(Getty/Ron Sach-Pool)

Donald Trump hits "leaker" James Comey after testimony, but is reportedly relieved

Trump's White House is celebrating that he's not personally under investigation for Russia's interference


Matthew Rozsa
June 9, 2017 11:29AM (UTC)

Reports indicate that the White House was relieved by the testimony provided by former FBI Director James Comey to the Senate Intelligence Committee on Thursday, but that didn't stop the president from reacting Friday morning.

White House staffers were frightened as Comey began to testify before the Senate, according to a report by McClatchy DC. When the testimony ended and a consensus was gradually reached within the White House that things had not been made worse for them, a feeling of relief began to spread. As one former Trump adviser who is in contact with the White House told McClatchy, "No new real information came to light. I don’t think anyone sees this as adding any more to the legal process . . . They dodged a bullet."

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As Comey was testifying, Trump himself told his legal team on Thursday that "I was right," according to a report by The New York Times. He seemed particularly encouraged by Comey admitting that he had leaked information to the media through an intermediary and that he had concerns about how former attorney general Loretta Lynch conducted herself during the Clinton email investigation. He also reportedly felt vindicated by Comey saying that Trump himself was not personally under investigation, a feeling that was shared by many staffers at the White House.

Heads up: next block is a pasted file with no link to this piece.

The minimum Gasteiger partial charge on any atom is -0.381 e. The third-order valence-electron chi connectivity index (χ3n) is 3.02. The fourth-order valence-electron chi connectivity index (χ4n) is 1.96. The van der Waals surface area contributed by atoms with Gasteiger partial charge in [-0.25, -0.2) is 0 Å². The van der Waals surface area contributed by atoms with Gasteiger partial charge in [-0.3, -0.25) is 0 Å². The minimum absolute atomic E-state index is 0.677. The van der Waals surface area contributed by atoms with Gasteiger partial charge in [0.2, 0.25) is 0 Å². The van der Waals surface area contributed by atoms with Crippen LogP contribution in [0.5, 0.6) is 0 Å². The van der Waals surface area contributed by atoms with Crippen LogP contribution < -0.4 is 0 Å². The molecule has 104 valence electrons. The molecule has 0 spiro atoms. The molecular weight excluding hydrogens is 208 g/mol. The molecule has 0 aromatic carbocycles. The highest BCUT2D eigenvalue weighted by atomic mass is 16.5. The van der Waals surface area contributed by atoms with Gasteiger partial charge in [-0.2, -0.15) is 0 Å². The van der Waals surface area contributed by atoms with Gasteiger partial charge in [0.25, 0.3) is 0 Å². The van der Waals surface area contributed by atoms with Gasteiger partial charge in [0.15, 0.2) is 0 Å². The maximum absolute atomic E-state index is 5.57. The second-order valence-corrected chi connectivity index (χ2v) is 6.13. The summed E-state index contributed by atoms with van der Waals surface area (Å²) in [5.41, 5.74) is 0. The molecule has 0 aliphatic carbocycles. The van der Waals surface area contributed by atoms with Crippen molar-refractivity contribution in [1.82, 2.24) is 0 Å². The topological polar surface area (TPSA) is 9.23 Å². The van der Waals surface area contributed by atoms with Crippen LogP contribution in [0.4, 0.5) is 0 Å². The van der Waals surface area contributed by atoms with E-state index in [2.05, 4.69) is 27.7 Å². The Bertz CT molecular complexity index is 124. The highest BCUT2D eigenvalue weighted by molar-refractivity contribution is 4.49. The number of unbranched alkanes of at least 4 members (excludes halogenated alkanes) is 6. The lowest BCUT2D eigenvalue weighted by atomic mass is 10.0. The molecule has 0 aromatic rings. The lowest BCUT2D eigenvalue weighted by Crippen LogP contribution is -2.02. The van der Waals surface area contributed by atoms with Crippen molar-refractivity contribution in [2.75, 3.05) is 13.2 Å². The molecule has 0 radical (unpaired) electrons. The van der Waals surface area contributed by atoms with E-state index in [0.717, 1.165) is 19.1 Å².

Perhaps most uncharacteristically for Trump, the president was able to refrain from tweeting his thoughts during the Comey testimony, and is reported to have only watched roughly 45 minutes of the hearing. Even during that time, much of it was spent being watched by Secretary of Defense Jim Mattis and Trump's personal lawyer Marc Kasowitz. Trump was kept busy all day, even as White House staffers huddled around TV screens and expressed satisfaction with how Republican Senators handled Comey — although their reactions were somewhat subdued by fears that they may be leaked to the public.

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Trump did take to Twitter on Friday morning, however, to express his thoughts to Comey's testimony.


Matthew Rozsa

Matthew Rozsa is a breaking news writer for Salon. He holds an MA in History from Rutgers University-Newark and is ABD in his PhD program in History at Lehigh University. His work has appeared in Mic, Quartz and MSNBC.

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